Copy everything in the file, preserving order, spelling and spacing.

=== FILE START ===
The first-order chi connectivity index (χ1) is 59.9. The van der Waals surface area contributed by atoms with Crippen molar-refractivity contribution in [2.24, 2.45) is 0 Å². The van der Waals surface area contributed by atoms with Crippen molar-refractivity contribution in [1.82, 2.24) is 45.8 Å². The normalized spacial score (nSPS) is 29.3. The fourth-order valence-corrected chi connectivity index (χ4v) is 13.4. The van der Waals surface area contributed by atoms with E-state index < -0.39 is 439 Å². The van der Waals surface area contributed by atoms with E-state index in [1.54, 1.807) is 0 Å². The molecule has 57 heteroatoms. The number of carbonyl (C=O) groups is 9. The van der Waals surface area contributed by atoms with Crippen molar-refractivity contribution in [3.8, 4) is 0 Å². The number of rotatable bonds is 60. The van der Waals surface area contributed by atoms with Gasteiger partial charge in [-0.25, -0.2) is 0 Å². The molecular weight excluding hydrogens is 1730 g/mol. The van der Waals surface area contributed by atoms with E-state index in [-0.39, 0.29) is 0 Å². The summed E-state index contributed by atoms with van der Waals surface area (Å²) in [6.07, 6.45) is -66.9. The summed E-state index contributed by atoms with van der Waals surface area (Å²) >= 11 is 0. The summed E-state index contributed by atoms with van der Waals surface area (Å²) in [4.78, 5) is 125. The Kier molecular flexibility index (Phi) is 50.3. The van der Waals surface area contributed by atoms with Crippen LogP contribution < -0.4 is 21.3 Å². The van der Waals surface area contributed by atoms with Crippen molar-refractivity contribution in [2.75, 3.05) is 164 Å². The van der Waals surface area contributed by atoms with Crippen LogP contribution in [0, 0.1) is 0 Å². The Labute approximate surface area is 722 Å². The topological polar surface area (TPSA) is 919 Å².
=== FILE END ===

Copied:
The first-order chi connectivity index (χ1) is 59.9. The van der Waals surface area contributed by atoms with Crippen molar-refractivity contribution in [2.24, 2.45) is 0 Å². The van der Waals surface area contributed by atoms with Crippen molar-refractivity contribution in [1.82, 2.24) is 45.8 Å². The normalized spacial score (nSPS) is 29.3. The fourth-order valence-corrected chi connectivity index (χ4v) is 13.4. The van der Waals surface area contributed by atoms with E-state index < -0.39 is 439 Å². The van der Waals surface area contributed by atoms with E-state index in [1.54, 1.807) is 0 Å². The molecule has 57 heteroatoms. The number of carbonyl (C=O) groups is 9. The van der Waals surface area contributed by atoms with Crippen molar-refractivity contribution in [3.8, 4) is 0 Å². The number of rotatable bonds is 60. The van der Waals surface area contributed by atoms with Gasteiger partial charge in [-0.25, -0.2) is 0 Å². The molecular weight excluding hydrogens is 1730 g/mol. The van der Waals surface area contributed by atoms with E-state index in [-0.39, 0.29) is 0 Å². The summed E-state index contributed by atoms with van der Waals surface area (Å²) in [6.07, 6.45) is -66.9. The summed E-state index contributed by atoms with van der Waals surface area (Å²) >= 11 is 0. The summed E-state index contributed by atoms with van der Waals surface area (Å²) in [4.78, 5) is 125. The Kier molecular flexibility index (Phi) is 50.3. The van der Waals surface area contributed by atoms with Crippen LogP contribution < -0.4 is 21.3 Å². The van der Waals surface area contributed by atoms with Crippen molar-refractivity contribution in [2.75, 3.05) is 164 Å². The van der Waals surface area contributed by atoms with Crippen LogP contribution in [0, 0.1) is 0 Å². The Labute approximate surface area is 722 Å². The topological polar surface area (TPSA) is 919 Å².